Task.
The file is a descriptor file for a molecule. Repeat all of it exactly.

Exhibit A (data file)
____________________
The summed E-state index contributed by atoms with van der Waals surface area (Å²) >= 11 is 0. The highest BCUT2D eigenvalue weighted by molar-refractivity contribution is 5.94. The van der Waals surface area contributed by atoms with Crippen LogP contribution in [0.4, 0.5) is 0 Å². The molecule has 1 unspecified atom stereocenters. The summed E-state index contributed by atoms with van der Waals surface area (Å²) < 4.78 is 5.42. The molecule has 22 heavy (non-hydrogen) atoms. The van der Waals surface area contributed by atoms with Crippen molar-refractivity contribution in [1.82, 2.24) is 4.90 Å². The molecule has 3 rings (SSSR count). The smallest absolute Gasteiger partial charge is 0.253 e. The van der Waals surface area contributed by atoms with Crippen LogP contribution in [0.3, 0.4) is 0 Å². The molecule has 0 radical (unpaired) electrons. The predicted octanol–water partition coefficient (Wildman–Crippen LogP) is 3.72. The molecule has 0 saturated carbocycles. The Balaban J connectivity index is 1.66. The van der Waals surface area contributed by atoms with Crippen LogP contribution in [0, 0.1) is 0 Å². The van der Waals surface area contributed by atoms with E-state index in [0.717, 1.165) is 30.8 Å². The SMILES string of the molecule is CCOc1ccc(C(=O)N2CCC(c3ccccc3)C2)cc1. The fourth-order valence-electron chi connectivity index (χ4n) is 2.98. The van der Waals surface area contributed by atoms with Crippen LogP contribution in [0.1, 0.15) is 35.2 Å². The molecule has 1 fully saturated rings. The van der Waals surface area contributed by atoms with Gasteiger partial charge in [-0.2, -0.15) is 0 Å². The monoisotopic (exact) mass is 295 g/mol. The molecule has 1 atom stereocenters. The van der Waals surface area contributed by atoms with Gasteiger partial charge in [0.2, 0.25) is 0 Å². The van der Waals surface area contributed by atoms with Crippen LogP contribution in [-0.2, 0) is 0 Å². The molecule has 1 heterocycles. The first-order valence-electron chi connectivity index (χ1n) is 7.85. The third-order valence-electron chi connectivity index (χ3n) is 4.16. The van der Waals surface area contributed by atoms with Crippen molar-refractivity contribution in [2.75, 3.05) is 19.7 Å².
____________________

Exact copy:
The summed E-state index contributed by atoms with van der Waals surface area (Å²) >= 11 is 0. The highest BCUT2D eigenvalue weighted by molar-refractivity contribution is 5.94. The van der Waals surface area contributed by atoms with Crippen LogP contribution in [0.4, 0.5) is 0 Å². The molecule has 1 unspecified atom stereocenters. The summed E-state index contributed by atoms with van der Waals surface area (Å²) < 4.78 is 5.42. The molecule has 22 heavy (non-hydrogen) atoms. The van der Waals surface area contributed by atoms with Crippen molar-refractivity contribution in [1.82, 2.24) is 4.90 Å². The molecule has 3 rings (SSSR count). The smallest absolute Gasteiger partial charge is 0.253 e. The van der Waals surface area contributed by atoms with Crippen LogP contribution in [0.3, 0.4) is 0 Å². The molecule has 0 radical (unpaired) electrons. The predicted octanol–water partition coefficient (Wildman–Crippen LogP) is 3.72. The molecule has 0 saturated carbocycles. The Balaban J connectivity index is 1.66. The van der Waals surface area contributed by atoms with Crippen LogP contribution in [0, 0.1) is 0 Å². The van der Waals surface area contributed by atoms with E-state index in [0.717, 1.165) is 30.8 Å². The SMILES string of the molecule is CCOc1ccc(C(=O)N2CCC(c3ccccc3)C2)cc1. The fourth-order valence-electron chi connectivity index (χ4n) is 2.98. The van der Waals surface area contributed by atoms with Crippen LogP contribution in [0.1, 0.15) is 35.2 Å². The molecule has 1 fully saturated rings. The van der Waals surface area contributed by atoms with Gasteiger partial charge in [-0.2, -0.15) is 0 Å². The monoisotopic (exact) mass is 295 g/mol. The molecule has 1 atom stereocenters. The van der Waals surface area contributed by atoms with Gasteiger partial charge in [0.2, 0.25) is 0 Å². The van der Waals surface area contributed by atoms with Crippen LogP contribution in [-0.2, 0) is 0 Å². The molecule has 1 heterocycles. The first-order valence-electron chi connectivity index (χ1n) is 7.85. The third-order valence-electron chi connectivity index (χ3n) is 4.16. The van der Waals surface area contributed by atoms with Crippen molar-refractivity contribution in [2.75, 3.05) is 19.7 Å².